Ridley Scott’s Blade Runner has appeared on All Time lists in Empire, Total Film, Sight and Sound, Time Magazine and countless others, both professional and amateur. It is generally regarded as one of the greatest Science Fiction movies of all time but here’s where I’m going to start making people angry. I don’t think it is. I’ve seen the film twice now and on my first viewing thought it not only wasn’t the greatest Sci-Fi ever but was just average. Yesterday on my second viewing I enjoyed it more than my first but I’m yet to join the millions who rank it as one of the best films ever. For me it is too slow and not very interesting. There’s obviously a lot to like but best ever? Nope.
It’s Los Angeles 2019 and humanoid replicants have been outlawed on Earth. The machines were designed as slave labour to perform menial tasks on the off world colonies but following an uprising, Blade Runners were hired to track down and ‘retire’ (kill) all Earth dwelling replicants. Rick Deckard (Harrison Ford) is a former Blade Runner who is convinced to return to the job to track down several Nexus 6 replicants who have returned to Earth illegally, intent on extending their built in four year lifespan.
I’ll start with what I like so readers won’t instantly hunt me down and try to ‘retire’ me. Blade Runner is an impeccably designed film which creates an almost alien dystopian version of L.A. that is almost entirely unrecognisable from today. Its look and design has become iconic and instantly identifiable and has influenced several high profile Science Fiction films and TV shows. Both the original Total Recall and the recent remake had shades of Blade Runner about their design and Red Dwarf always took artistic licence from the film and even used it as the bases for its Back to Earth episodes. The Los Angeles of Blade Runner is always dark and wet and feels oppressive. The oppressive nature of the world isn’t always obvious but rather creeps in slowly. The police always seem to be overhead in their Spinners and there is a constant threat of either replicants or being mistaken for one. You always get the feeling that life is cheap. Blade Runner also successfully hypothesises a future of Chinese dominance despite being produced thirty years ago. The film also has a slight 1950s look about it, complete with Neon lights and 50s looking cars. A Noir theme runs through the piece.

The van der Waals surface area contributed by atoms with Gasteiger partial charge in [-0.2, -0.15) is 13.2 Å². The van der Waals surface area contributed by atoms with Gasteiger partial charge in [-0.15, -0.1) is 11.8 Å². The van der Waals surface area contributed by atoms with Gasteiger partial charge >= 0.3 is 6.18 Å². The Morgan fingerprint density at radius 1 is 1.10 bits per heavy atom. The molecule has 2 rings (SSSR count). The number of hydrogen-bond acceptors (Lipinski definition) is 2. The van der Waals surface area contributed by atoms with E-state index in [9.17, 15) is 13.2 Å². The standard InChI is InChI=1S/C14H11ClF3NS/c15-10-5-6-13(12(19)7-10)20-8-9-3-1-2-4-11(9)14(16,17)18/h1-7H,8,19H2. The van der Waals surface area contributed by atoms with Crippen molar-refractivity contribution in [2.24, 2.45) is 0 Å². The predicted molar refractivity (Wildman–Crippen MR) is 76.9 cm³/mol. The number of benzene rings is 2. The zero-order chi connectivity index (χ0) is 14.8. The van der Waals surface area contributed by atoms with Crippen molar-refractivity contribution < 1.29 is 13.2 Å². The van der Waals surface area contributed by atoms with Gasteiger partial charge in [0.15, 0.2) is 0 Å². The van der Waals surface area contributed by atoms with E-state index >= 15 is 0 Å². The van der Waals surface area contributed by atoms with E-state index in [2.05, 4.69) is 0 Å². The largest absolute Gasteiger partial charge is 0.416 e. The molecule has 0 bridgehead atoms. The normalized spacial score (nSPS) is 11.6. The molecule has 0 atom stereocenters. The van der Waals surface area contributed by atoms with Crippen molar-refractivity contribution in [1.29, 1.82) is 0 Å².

The basis for the plot is interesting and on the surface reads as a simple cop and robbers type of story but there is a lot more depth to it. There are many themes and theories about the film but one that stood out for me was the fear of death. This is something which most of us surely have and is personified in the replicants desire to extend their own lives using any means necessary. A similar theme is that of decay. Not only are the replicants decaying in front of our eyes but so is the Earth itself. There are adverts for the off world colonies in which it seems life is better and it seems as though anyone who is able to is leaving the Earth. This idea also parallels the mass migration from Europe to the ‘New World’ in the late 19th and early 20th centuries in search of a better future. Another obvious theme is religion and meeting ones maker or God. This is explored through the character of Dr. Eldon Tyrell who created the replicants and is for all intents and purposes their God.
I enjoyed the film’s soundtrack which fit the visuals perfectly. Vangelis always seems to create scores which give the film something else or something unique. It reminded me a little of Queen’s Flash Gordon soundtrack but it is other worldly and dark, using synthesisers to give a Noir like feel. The Noir style goes further than just the score though and for me the film can be classed as a Sci-Fi-Noir. The cinematography and plot are also Noiresque.
Now for the bad. As I’ve mentioned already I found the pacing far too slow. I have no problem with a film that takes its time but Blade Runner really seems to drag. My girlfriend was unable to keep attentive and eventually gave up and started playing with her phone. This wasn’t before she said to me “I thought this had Wesley Snipes in it” though, swiftly followed by “Is that Daniel Day Lewis” as Edward James Olmos’ Gaff appeared on screen. Another problem I have is the constant flashing lights which permeate the inside sets from the outside. I found these incredibly off putting and like trying to watch the film through a strobe light. The plot, though interesting to begin with soon began to bore me and I wasn’t really that bothered about who was a replicant or not. I’d have liked the idea of Deckard’s ambiguity to have been explored in greater detail but can appreciate why it wasn’t. I also wondered about the replicant eyes. It seemed to me that all replicants had glowing orange eyes. Were the other characters aware of this or is that just for the audience? It confused me and wasn’t ever explained. My main issue with Blade Runner is that if it is such a perfect film then why has the Director gone back to tinker with it so many times? I can see the merit in a Director’s cut but there are seven versions of the film. Seven! J. Murphy asked me on Twitter which version I watched but wasn’t able to tell him. Does any film really need seven versions? If it was so good then why not leave it as it was?
Overall I did enjoy Blade Runner more on my second viewing and I wouldn’t be averse to watching it again with the hope that it grows on me even more. It contains some interesting ideas inside an ambitiously designed and unique world but I’m just not able to get on board with the story which I find a little dull and predictable. It is a good film but is overrated in my humble and very sorry view.